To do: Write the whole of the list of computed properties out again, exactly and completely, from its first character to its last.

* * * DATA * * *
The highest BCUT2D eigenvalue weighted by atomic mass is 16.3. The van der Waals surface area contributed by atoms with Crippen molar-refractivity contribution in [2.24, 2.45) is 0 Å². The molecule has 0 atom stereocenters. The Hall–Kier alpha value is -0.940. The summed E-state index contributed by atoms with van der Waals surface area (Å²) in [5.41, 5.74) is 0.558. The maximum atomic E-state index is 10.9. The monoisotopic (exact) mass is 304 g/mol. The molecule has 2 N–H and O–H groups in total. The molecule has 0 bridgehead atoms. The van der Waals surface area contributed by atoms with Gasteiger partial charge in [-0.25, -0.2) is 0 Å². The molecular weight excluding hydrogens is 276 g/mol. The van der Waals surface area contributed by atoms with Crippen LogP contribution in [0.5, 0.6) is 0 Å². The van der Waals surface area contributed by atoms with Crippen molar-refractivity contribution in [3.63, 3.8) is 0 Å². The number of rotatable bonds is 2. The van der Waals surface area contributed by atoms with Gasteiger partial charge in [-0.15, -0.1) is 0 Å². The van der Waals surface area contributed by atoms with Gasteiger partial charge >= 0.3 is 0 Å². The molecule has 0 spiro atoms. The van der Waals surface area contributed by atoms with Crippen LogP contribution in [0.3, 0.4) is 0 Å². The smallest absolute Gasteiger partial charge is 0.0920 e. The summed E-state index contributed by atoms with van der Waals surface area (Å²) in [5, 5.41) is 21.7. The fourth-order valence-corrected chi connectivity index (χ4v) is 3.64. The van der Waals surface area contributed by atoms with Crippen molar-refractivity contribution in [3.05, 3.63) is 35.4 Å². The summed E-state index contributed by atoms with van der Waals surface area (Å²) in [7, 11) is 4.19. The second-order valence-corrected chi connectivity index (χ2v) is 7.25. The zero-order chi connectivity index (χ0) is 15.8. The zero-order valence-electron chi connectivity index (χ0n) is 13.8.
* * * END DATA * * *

The highest BCUT2D eigenvalue weighted by atomic mass is 16.3. The van der Waals surface area contributed by atoms with Crippen molar-refractivity contribution in [2.24, 2.45) is 0 Å². The molecule has 0 atom stereocenters. The Hall–Kier alpha value is -0.940. The summed E-state index contributed by atoms with van der Waals surface area (Å²) in [5.41, 5.74) is 0.558. The maximum atomic E-state index is 10.9. The monoisotopic (exact) mass is 304 g/mol. The molecule has 2 N–H and O–H groups in total. The molecule has 0 bridgehead atoms. The van der Waals surface area contributed by atoms with Gasteiger partial charge in [-0.25, -0.2) is 0 Å². The molecular weight excluding hydrogens is 276 g/mol. The van der Waals surface area contributed by atoms with Crippen LogP contribution in [0.5, 0.6) is 0 Å². The van der Waals surface area contributed by atoms with Crippen molar-refractivity contribution in [3.63, 3.8) is 0 Å². The number of rotatable bonds is 2. The van der Waals surface area contributed by atoms with Gasteiger partial charge in [-0.15, -0.1) is 0 Å². The van der Waals surface area contributed by atoms with Gasteiger partial charge >= 0.3 is 0 Å². The molecule has 0 spiro atoms. The van der Waals surface area contributed by atoms with Crippen LogP contribution in [0.3, 0.4) is 0 Å². The smallest absolute Gasteiger partial charge is 0.0920 e. The summed E-state index contributed by atoms with van der Waals surface area (Å²) in [5, 5.41) is 21.7. The fourth-order valence-corrected chi connectivity index (χ4v) is 3.64. The van der Waals surface area contributed by atoms with Crippen molar-refractivity contribution in [3.05, 3.63) is 35.4 Å². The summed E-state index contributed by atoms with van der Waals surface area (Å²) in [7, 11) is 4.19. The second-order valence-corrected chi connectivity index (χ2v) is 7.25. The zero-order chi connectivity index (χ0) is 15.8. The zero-order valence-electron chi connectivity index (χ0n) is 13.8.